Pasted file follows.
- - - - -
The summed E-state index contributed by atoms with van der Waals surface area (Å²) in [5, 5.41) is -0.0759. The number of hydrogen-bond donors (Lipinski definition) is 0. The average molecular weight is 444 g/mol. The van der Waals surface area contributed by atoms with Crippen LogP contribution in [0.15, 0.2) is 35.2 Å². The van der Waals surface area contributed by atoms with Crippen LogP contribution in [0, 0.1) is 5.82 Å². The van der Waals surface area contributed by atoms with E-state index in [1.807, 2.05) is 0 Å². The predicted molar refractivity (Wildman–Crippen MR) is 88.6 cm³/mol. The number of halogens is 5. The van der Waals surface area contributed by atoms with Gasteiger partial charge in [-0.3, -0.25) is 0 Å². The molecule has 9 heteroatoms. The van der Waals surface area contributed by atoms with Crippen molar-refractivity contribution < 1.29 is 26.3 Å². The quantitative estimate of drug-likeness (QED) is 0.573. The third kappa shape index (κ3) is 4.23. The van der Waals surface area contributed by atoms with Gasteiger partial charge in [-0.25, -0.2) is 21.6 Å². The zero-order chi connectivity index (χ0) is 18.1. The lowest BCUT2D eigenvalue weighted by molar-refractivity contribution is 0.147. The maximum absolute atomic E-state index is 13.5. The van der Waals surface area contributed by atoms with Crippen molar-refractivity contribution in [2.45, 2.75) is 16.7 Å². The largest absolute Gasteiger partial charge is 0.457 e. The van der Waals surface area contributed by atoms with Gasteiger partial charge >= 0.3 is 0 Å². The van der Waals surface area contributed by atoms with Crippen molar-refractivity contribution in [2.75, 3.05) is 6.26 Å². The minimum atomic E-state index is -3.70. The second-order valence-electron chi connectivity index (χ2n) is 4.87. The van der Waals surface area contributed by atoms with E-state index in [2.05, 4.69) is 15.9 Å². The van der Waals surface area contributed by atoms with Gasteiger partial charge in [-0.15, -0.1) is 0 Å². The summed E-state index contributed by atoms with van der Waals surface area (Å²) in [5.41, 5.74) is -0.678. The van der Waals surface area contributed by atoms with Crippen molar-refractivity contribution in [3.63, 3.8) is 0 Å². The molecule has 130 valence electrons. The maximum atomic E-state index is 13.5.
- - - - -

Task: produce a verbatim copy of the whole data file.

The summed E-state index contributed by atoms with van der Waals surface area (Å²) in [5, 5.41) is -0.0759. The number of hydrogen-bond donors (Lipinski definition) is 0. The average molecular weight is 444 g/mol. The van der Waals surface area contributed by atoms with Crippen LogP contribution in [0.15, 0.2) is 35.2 Å². The van der Waals surface area contributed by atoms with Crippen LogP contribution in [0, 0.1) is 5.82 Å². The van der Waals surface area contributed by atoms with E-state index in [1.807, 2.05) is 0 Å². The predicted molar refractivity (Wildman–Crippen MR) is 88.6 cm³/mol. The number of halogens is 5. The van der Waals surface area contributed by atoms with Gasteiger partial charge in [-0.3, -0.25) is 0 Å². The molecule has 9 heteroatoms. The van der Waals surface area contributed by atoms with Crippen molar-refractivity contribution < 1.29 is 26.3 Å². The quantitative estimate of drug-likeness (QED) is 0.573. The third kappa shape index (κ3) is 4.23. The van der Waals surface area contributed by atoms with Gasteiger partial charge in [-0.25, -0.2) is 21.6 Å². The zero-order chi connectivity index (χ0) is 18.1. The lowest BCUT2D eigenvalue weighted by molar-refractivity contribution is 0.147. The maximum absolute atomic E-state index is 13.5. The van der Waals surface area contributed by atoms with Crippen molar-refractivity contribution in [2.45, 2.75) is 16.7 Å². The largest absolute Gasteiger partial charge is 0.457 e. The van der Waals surface area contributed by atoms with Gasteiger partial charge >= 0.3 is 0 Å². The van der Waals surface area contributed by atoms with Crippen molar-refractivity contribution in [2.75, 3.05) is 6.26 Å². The minimum atomic E-state index is -3.70. The second-order valence-electron chi connectivity index (χ2n) is 4.87. The van der Waals surface area contributed by atoms with E-state index in [2.05, 4.69) is 15.9 Å². The van der Waals surface area contributed by atoms with Gasteiger partial charge in [-0.15, -0.1) is 0 Å². The summed E-state index contributed by atoms with van der Waals surface area (Å²) in [5.41, 5.74) is -0.678. The van der Waals surface area contributed by atoms with Crippen molar-refractivity contribution in [3.63, 3.8) is 0 Å². The molecule has 130 valence electrons. The maximum atomic E-state index is 13.5.